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The Salton Sea started as a dry lake, of which there are many in Southern California. As an empty basin, it seemed like a good place to collect the runoff of an overflowing Colorado River. After a series of man-made historic events — such as canal-digging, reservoir-building, irrigation, and other agricultural developments — the sea kept getting saltier and its shores kept fluctuating.
It was meant to be a temporary body of water that would eventually evaporate, but it never did. By the 1950s, people realized the salinity of the water caused it to be more buoyant, making it one of the fastest bodies of water to go boating on. Hollywood celebrities flocked here to visit its shores and to go boating, camping, and even fishing — thanks to some ocean-dwelling fish being introduced to the sea.
But in the end, the Salton Sea turned out to be an engineering disaster, and everything went horribly wrong.
Nowadays, it’s not easy to establish a relationship with the people of the sea and the sea itself and everything it’s overtaken. It has drowned trucks, docks, trailers, power lines, birds and fish. Fish are still dying and continue to be spat out by the sea.
Over time, garbage pickers, photographers, vandals, and curious tourists have disturbed these abandonments, so they're not completely frozen in time. The once-popular and glamorous resort-town image is now shattered and scattered everywhere.
As you try to piece together the habits and lifestyles of what seems like a lost, modern society that’s vanished from the earth, you might feel like a future archaeologist. But instead of arrowheads and wall-markings, you would find golf balls, plastic containers, mattresses, and an old vacuum.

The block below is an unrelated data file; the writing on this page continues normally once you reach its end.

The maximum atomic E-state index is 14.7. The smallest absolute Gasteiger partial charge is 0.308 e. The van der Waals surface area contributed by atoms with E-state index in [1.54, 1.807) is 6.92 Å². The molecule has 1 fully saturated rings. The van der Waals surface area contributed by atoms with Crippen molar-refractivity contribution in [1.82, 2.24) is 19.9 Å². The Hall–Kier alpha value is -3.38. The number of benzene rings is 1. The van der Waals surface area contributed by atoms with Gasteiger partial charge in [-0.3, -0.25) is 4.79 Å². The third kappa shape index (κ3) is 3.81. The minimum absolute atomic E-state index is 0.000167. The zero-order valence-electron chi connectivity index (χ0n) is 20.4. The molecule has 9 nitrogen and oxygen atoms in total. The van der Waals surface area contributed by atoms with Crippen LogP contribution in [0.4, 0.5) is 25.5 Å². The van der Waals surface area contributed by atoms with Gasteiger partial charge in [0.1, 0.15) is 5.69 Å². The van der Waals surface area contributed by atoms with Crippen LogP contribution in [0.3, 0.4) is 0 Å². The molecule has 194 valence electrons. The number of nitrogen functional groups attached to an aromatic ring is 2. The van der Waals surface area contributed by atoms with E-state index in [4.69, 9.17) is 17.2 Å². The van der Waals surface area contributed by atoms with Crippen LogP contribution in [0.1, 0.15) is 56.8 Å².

You could find yourself driving in circles in a maze of unpaved roads with no visible buildings.
To embark on a treasure hunt in this land and sea of misfits, misunderstandings, and low-desert heat, means you’re certain to find a lost world worth getting to know. Here are the six best places to begin your journey.
1. Bombay Beach
Just east of the last road in Bombay Beach, the sand rises up in high banks accessible through only two roads — one that appears impassible with a "Beach Closed" sign, and another that’s paved with a dangling chain swept to the side, allowing for easy entry. As you rise over the crest of the bank, you will finally see what you were really looking for: the land of sunken trailers — a jackpot of decayed sites prime for photography. This is the area that had been flooded in the 1970s by a combination of unusual storms and aggressive irrigation runoff. Several of the Salton Sea’s beach towns have been subject to flooding over the years, but at Bombay Beach, the floods resulted in mass destruction of biblical proportions. When the Salton Sea has swelled, Bombay Beach has suffered the most.